London’s ULEZ is free for Bentley 4x4s but classic cars get clobbered

Own a Bentley Bentayga or a brand new BMW company car and you’ll be fine with London’s new huge ULEZ – drive a five-year-old Ford Focus or a classic car and you’ll get clobbered.

London Mayor Sadiq Khan dropped a bombshell he has been itching to deliver last week, with a massive extension of London’s ultra-low emission zone.

And on that bombshell (to borrow a Top Gear catchphrase) he dropped another – the ULEZ extended out to the North and South Circular, encompassing a major chunk of residential London, will carry no resident discount.

Good: Drive a brand new £160,000 gas-guzzling 6 litre and 2.4 tonne Bentley Bentayga 4x4 and you won't fall foul of the ULEZ as it meets the required euro standard

Good: Drive a brand new £160,000 gas-guzzling 6 litre and 2.4 tonne Bentley Bentayga 4x4 and you won't fall foul of the ULEZ as it meets the required euro standard

Good: Drive a brand new £160,000 gas-guzzling 6 litre and 2.4 tonne Bentley Bentayga 4×4 and you won’t fall foul of the ULEZ as it meets the required euro standard

So, if you live in the area and your car isn’t new enough to meet the emissions standards, from 2021 you must pay £12.50 if you use it at any time, on any day of the year.

This is bad news for anyone with a petrol car made before 2006, so not meeting euro 4 standard, and more critically for those with diesel cars not meeting euro 6 standard, first sold before September 2015.

It also leads to the slightly perverse situation where someone could drop the kids off in a £160,000 6 litre Bentley Bentayga 4×4 without forking out a penny, but use a trusty old 2011 diesel Ford hatchback instead – current value £5,000 – and you get hit by a £12.50 daily charge.

This is obviously an example that pulls out polar opposites, but there will be contrasts such as this cropping up all over the place.

I imagine this will go down a treat with parents who need to drive their children to breakfast club, so mum or dad can then go to work, and must now buy a new car or pay £62.50 a week.

The richer you are, the more able you are to buy a new car. That makes this a highly regressive charge.

What’s worse for the cash-strapped or fans of bargain motoring is that the most you can lose on a £2,000 car is two grand, for example, whereas if you buy a new car – or even a second hand one that passes the required euro standards – you will lose thousands more in depreciation.

Bad: Own a classic car and live within the ultra-low emissions zone and you will have to pay £12.50 if you drive it at any time, of any day of the year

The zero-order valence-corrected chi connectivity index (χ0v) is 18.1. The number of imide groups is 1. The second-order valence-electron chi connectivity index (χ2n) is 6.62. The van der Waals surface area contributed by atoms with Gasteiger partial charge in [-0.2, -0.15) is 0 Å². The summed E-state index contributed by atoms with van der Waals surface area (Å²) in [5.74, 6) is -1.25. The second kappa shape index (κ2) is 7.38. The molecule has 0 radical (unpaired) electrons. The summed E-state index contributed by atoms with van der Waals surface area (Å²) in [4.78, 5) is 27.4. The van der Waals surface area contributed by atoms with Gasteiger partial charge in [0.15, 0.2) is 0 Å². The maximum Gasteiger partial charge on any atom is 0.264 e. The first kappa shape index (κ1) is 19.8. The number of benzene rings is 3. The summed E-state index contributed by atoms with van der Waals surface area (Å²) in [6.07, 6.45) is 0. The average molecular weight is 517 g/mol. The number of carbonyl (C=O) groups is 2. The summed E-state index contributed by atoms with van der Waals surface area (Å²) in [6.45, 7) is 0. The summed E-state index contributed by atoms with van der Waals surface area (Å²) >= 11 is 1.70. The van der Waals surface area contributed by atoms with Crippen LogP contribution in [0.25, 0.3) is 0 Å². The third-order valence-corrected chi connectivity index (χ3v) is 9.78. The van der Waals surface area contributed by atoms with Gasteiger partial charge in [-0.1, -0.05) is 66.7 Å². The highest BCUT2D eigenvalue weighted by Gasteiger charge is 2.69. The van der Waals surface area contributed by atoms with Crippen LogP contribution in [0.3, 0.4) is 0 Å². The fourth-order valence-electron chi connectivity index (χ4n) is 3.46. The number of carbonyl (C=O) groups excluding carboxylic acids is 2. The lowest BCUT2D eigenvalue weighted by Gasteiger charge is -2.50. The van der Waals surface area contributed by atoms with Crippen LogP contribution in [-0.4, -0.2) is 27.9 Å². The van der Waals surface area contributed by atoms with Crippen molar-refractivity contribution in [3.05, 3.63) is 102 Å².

Bad: Own a classic car and live within the ultra-low emissions zone and you will have to pay £12.50 if you drive it at any time, of any day of the year

Bad: Own a classic car and live within the ultra-low emissions zone and you will have to pay £12.50 if you drive it at any time, of any day of the year

It is also a huge headache for those of us who live in London and own a classic car.

My little Peugeot 205 GTI does less than 3,000 miles a year, mainly outside London. In a short period of time, I will have to pay £12.50 if it is driven day or night, 365 days a year. Even if I only drove it once a week, that would be £650.

Meanwhile, a company car driver racking up 15,000 miles a year in a bland new saloon or SUV pays not a penny.

I’m biased, but classic cars are a great sight on our streets – and I see plenty on my cycle across London to work each day. Does Sadiq really want the ULEZ to drive classic cars off London’s roads?

Yet, this column is not to bemoan my lot as someone privileged enough to own a classic car. Instead, it is to point out the glaring inconsistencies the ULEZ extension with no resident discount brings.

A London Councils report shows the sources of nitrogen oxide in the Greater London air - roads transport contributes 50%, with petrol cars making up 6% of overall total and diesel 12%

A London Councils report shows the sources of nitrogen oxide in the Greater London air - roads transport contributes 50%, with petrol cars making up 6% of overall total and diesel 12%

A London Councils report shows the sources of nitrogen oxide in the Greater London air – roads transport contributes 50%, with petrol cars making up 6% of overall total and diesel 12%

London’s air could do with cleaning up.

Car ownership contributes to the bad-for-your-health nitrogen oxide pumped into the air, but it’s not the only cause.

London Council stats from 2013 show petrol cars contributed 6 per cent and diesel cars 12 per cent, with the remaining 50 per cent of the total NOx accounted for by road transport coming from taxis, vans, minibuses, buses and lorries.

Encouraging polluting cars off the road is not a bad move, however, it could be done without such a punitive system.

The inner congestion charge zone could carry the £12.50 charge, while the outer zone could operate daytime Monday to Friday, with a resident-only discount to £5.

This would be enough to discourage many journeys and dramatically clean up the air.

It should have been tried first before this regressive and perverse plan.

Most of you won’t live in London, so you may think ‘why does this even matter to me?’ It matters because this is a sign of things to come. Where London leads cities and towns across the UK will follow.

That’s bad news for those who prefer good value second hand cars, or classics, to losing thousands in depreciation on new motors.

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This article originally appeared here via Google News